It’s shocking & sad what little footage exists of “Dickie“ Phillips that shows his unorthodox method of playing the electric guitar. Here is the only clip on YouTube that shows Phillips playing with Tex Williams & the Western Caravan — note how he places the guitar across his lap and presses his fingers firmly downward on the strings in the manner of a pianist:
“the Talking Boogie” Tex Williams & His Western Caravan 195?
[Guitar solo by “Dickie” Phillips begins at the 0:45 mark in the video]
Herb Steiner chimes in via the Steel Guitar Forum on Tex Williams’ musical personnel:
“The steel player in ‘Talkin’ Boogie’ is Wayne Burdick. Singing with Tex is Deuce Spriggens on bass and Jimmy Widener on guitar. Max Fidler is the lead violinist, Ossie Godsen on vibraphone, Warren Penniman on drums, and I don’t recognize the other players. Really good band, y’all. “
I have a (better quality) clip of this same band performing “Tulsa Trot” that features a wonderful and more intricate solo from Dicky Phillips that is really fun to watch — I regret that this performance is not yet available on YouTube.
Sorry – distracted by the vintage vegas architecture
However, Tex Williams did do another live performance of “The Talking Boogie” on TV’s Town Hall Ranch Party with our old friend Joe Maphis, who plays his one-of-a-kind double-neck guitar:
“The Talking Boogie” Tex Williams with Joe Maphis & Western Ranch Party 1958
Phillips’ individualistic approach to playing the instrument, although similar to a Chapman Stick (without the “double tapping“) is somewhat unique — I challenge you to produce a video that shows another guitarist whose playing method duplicates Dickie’s. Text below is excerpt from Phillips’ obituary:
JAMES RICHARD “DICKIE” PHILLIPS, b. August 30, 1920, Beamon, Pettis County, Missouri; d. April 23, 1991, Jackson County, Missouri; m. MARTHA KILLEBREW, ca. 1940, St. Louis, Missouri.
James Richard Phillips was an accomplished musician, playing the fiddle and guitar with many well known bands, such as Spike Jones, Tex Williams and Bob Scobey. He played with Pat Boone’s backup band and appeared on the Arthur Godfrey Show as a regular attraction for several months, both on radio and television.
When he was with the Tex Williams band, he played background music for a number of movies, including several of the Walt Disney animated films. During his youth, he played with a band which appeared in Hawaii and during this time he contracted tuberculosis.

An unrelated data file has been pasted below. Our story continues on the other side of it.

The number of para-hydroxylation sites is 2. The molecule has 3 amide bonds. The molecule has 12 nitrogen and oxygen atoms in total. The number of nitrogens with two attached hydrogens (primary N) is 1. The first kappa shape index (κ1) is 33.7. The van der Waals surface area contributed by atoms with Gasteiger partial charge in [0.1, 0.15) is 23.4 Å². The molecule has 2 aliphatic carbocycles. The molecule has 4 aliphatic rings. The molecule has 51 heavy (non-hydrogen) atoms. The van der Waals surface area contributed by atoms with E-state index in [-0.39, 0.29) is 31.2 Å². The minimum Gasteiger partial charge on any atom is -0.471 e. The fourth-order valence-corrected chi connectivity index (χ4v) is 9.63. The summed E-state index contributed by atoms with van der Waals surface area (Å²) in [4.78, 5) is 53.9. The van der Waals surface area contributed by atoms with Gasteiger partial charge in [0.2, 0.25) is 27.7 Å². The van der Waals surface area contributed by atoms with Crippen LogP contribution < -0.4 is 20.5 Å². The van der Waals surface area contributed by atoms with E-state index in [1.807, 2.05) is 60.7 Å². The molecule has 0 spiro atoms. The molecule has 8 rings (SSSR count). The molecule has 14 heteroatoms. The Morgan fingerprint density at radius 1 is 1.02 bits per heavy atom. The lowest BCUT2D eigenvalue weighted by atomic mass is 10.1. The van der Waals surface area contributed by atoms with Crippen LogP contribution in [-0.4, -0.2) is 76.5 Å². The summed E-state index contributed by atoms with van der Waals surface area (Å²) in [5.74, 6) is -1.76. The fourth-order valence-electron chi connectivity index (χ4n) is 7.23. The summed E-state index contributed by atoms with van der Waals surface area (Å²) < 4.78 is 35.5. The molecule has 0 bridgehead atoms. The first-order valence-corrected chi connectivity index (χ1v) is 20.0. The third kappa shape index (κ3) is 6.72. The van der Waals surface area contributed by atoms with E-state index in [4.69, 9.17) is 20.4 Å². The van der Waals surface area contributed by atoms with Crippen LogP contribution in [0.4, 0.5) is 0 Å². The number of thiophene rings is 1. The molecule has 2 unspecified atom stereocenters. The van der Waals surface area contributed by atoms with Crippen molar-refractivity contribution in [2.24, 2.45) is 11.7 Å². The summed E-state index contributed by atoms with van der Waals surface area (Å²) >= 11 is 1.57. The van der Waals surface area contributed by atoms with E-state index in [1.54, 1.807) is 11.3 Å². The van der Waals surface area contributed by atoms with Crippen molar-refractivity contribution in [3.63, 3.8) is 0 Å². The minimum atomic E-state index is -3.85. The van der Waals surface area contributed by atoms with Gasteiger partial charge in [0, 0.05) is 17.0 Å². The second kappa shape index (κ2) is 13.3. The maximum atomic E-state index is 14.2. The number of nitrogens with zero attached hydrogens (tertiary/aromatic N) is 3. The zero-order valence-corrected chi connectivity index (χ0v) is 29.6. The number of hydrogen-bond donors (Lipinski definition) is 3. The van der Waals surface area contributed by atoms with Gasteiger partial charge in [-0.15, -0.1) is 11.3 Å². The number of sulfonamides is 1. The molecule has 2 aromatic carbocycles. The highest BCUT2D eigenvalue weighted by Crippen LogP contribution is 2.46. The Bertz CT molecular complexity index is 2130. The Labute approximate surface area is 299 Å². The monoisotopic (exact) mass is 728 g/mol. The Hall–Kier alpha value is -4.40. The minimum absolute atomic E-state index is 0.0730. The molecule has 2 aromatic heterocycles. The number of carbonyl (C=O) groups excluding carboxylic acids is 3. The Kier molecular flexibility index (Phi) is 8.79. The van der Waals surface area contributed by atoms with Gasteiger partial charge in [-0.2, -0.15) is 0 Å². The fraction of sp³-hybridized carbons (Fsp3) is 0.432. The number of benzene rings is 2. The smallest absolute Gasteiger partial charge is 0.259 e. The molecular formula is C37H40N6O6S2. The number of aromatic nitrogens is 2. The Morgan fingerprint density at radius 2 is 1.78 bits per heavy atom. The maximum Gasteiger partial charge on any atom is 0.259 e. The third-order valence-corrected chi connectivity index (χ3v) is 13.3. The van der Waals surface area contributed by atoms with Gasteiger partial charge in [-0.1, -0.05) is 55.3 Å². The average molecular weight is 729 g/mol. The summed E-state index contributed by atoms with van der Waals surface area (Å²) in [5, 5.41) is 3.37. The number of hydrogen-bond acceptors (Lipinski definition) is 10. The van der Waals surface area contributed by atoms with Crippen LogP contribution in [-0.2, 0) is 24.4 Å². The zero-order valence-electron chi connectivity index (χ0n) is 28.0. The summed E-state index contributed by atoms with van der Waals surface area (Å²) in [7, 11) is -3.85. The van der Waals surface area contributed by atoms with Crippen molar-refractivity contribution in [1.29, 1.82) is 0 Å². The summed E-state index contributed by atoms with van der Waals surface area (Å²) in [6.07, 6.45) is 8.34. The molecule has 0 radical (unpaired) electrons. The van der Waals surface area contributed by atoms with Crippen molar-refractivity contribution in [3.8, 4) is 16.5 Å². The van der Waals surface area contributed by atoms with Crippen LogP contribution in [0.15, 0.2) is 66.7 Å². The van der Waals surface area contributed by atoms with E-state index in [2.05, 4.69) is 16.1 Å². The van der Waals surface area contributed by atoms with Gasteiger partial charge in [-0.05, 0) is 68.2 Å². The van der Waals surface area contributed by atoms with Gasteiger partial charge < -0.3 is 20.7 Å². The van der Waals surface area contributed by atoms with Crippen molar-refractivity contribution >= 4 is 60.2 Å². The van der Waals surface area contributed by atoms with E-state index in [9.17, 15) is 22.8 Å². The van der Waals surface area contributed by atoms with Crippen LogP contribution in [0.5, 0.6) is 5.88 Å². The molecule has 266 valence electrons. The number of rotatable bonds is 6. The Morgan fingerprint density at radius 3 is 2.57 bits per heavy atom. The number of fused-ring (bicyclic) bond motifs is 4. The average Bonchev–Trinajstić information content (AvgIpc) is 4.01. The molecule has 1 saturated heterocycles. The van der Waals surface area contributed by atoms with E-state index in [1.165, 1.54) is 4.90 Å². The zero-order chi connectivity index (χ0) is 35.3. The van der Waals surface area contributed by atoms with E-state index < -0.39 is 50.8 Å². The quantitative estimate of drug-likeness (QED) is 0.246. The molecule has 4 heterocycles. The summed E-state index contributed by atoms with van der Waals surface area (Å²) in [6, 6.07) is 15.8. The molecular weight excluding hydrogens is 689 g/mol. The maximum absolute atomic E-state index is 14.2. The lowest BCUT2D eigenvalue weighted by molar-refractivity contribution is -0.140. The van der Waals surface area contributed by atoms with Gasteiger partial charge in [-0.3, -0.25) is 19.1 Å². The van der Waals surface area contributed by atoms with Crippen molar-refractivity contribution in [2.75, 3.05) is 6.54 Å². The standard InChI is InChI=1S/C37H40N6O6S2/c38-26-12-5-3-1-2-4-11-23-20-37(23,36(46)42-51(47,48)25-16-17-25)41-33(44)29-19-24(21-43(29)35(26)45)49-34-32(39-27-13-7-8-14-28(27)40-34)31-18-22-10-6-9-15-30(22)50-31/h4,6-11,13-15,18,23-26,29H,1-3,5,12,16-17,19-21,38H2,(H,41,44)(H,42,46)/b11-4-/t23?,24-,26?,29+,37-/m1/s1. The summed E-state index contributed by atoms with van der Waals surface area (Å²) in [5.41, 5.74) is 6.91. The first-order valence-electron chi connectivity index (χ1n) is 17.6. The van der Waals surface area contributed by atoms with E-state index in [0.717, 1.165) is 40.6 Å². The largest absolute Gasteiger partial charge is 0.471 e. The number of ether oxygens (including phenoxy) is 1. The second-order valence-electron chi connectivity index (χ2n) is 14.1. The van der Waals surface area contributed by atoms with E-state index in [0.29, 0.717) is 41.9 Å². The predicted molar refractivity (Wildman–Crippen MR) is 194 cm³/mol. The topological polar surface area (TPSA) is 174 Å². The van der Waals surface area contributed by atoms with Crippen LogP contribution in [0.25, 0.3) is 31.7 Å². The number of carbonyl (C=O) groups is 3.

Link to follow-up piece on Dickie Phillips.
THIS JUST IN: Late-breaking news (June 16, 2017)
An electric violin that was developed by Leo Fender, in partnership with Dickie Phillips, was purchased on Ebay in 2004 Ben Heaney (of DeltaViolin – deltaviolin.com) but “took me a long time to get my head round what I’d bought.” As it turns out, the story has taken on considerable historic significance, as this 1958 production prototype is the world’s rarest electric violin! One of only two of its kind, and “500 times more rare than a Stradivarius,” Heaney adds that “the BBC just broadcast a recording of the 1958 Fender Electric Violin – no samples, no synths, no loops… – a single take divided into three sections and multi-layered.”
UK music fans will hear this electric violin for the first time, essentially, as Heaney prepares to take this instrument on tour, as well as in the recording studio, in the coming months. The instrument can already be heard on a track called “Where’s the Fire Gone” by The August List — the first recording “to feature this particular age of Fender violin,” according to Heaney, who also enthuses to Zero to 180:
“The sound is fantastic. Totally unlike ANY electric violin on the market today … with the possible exception of a prototype I’ve helped a new maker develop…
The reason is simple, seemingly no one has used Fender’s pickup solution. That’s why it sounds different. Almost every other violin is using a piezo, so ultimately share a root sound” — save this prototype.
Click on this link to hear a solo recording of the world’s rarest electric violin.